Tech is the solution, not the problem
My motto has long been that I'll never be completely settled/content/satisfied with anything. When I was talking to a student about this about a year ago she thought it sounded really tough, that I was crazy. Fair enough, but for me it just means that I would have to give up a little bit, and that just doesn’t work for me.
A while ago a post appeared in my Facebook feed that commented on an article on Aftonbladet.se* regarding the resistance against Uber. A friend of mine linked to an article with the headline "Uber is a virus that spreads around the world" (article = in swedish). I got hooked because of his comment, he roughly wrote (note that below comment is loaded with irony):
"Yes yikes new technology is horrible. It enables us not to waste time on things that can be automated and it gives us time for more life-enhancing chores ... What do all the telegraphers and ice delivery men do today? No, the Internet and refrigerators should definitly never have been invented!”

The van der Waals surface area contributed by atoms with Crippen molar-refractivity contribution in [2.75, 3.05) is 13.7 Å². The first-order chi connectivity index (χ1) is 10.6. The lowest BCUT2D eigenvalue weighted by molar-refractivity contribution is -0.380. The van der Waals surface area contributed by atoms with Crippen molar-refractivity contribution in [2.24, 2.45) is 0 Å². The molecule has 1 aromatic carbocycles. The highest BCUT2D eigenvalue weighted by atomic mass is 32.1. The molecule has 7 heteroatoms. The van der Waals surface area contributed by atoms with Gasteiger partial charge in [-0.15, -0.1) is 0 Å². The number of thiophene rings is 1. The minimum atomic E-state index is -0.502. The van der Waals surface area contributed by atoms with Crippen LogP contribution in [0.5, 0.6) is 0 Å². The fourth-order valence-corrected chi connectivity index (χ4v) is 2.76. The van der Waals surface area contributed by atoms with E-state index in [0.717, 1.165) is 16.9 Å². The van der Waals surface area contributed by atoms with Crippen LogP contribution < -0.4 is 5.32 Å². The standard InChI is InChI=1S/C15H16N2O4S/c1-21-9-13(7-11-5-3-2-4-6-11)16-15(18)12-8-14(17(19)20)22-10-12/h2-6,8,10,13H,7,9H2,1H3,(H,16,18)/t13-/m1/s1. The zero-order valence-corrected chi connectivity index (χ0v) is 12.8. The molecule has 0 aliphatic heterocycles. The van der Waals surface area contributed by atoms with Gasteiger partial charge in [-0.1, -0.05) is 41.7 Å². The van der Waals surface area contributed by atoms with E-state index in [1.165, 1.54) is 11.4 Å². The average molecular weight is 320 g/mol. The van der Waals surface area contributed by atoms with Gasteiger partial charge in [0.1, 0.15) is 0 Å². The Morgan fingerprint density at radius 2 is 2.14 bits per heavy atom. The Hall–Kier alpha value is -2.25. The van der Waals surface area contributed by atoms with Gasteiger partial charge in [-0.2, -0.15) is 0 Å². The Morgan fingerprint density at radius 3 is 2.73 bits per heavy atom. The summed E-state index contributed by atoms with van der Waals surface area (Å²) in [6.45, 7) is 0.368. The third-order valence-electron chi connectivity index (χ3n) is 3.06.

Should we just have settled with communication through telegrams?
To see the technology as an obstacle is something I can’t relate to. Technology is nothing to be afraid of, it means large gains for the individual and for the world. The "problem" is often the people and the unwillingness to see the benefits of development.
From a behavioral perspective: we humans are sometimes affected by this thing called loss aversion, which probably controls us more often than we think. Loss aversion was first presented by psychologists Amos Tversky and Daniel Kahneman* and basically means that people are more likely to try to avoid losses than to acquire new profits. So we are so afraid of loss that we avoid development, even though it would mean that life would get better. Why change a winning concept ... or?
Really, no one who wants to switch off the internet and give up their refrigerators, but the comparison is not silly. You just take those things for granted. Everyone can see that the internet and refrigerators have created new job opportunities, right? Well, I work in the “internet business” so I like it. Could it not be that Uber and similar services/companies also contributes to something new and rewarding? Can we see what that thing is, even if it is in the future?
Anyone who finds a way to trick loss aversion will forever be my hero. Until then, we must help each other out and use even the silliest of comparisons to reach the goal of a better world.
* Daniel Kahneman was awarded the Nobel Prize in Economics in 2002 for his work on the psychological economy. He is also the author of the popular book Thinking Fast and Slow.
* Aftonbladet, a Swedish evening newspaper with the political term "independent social democratic”.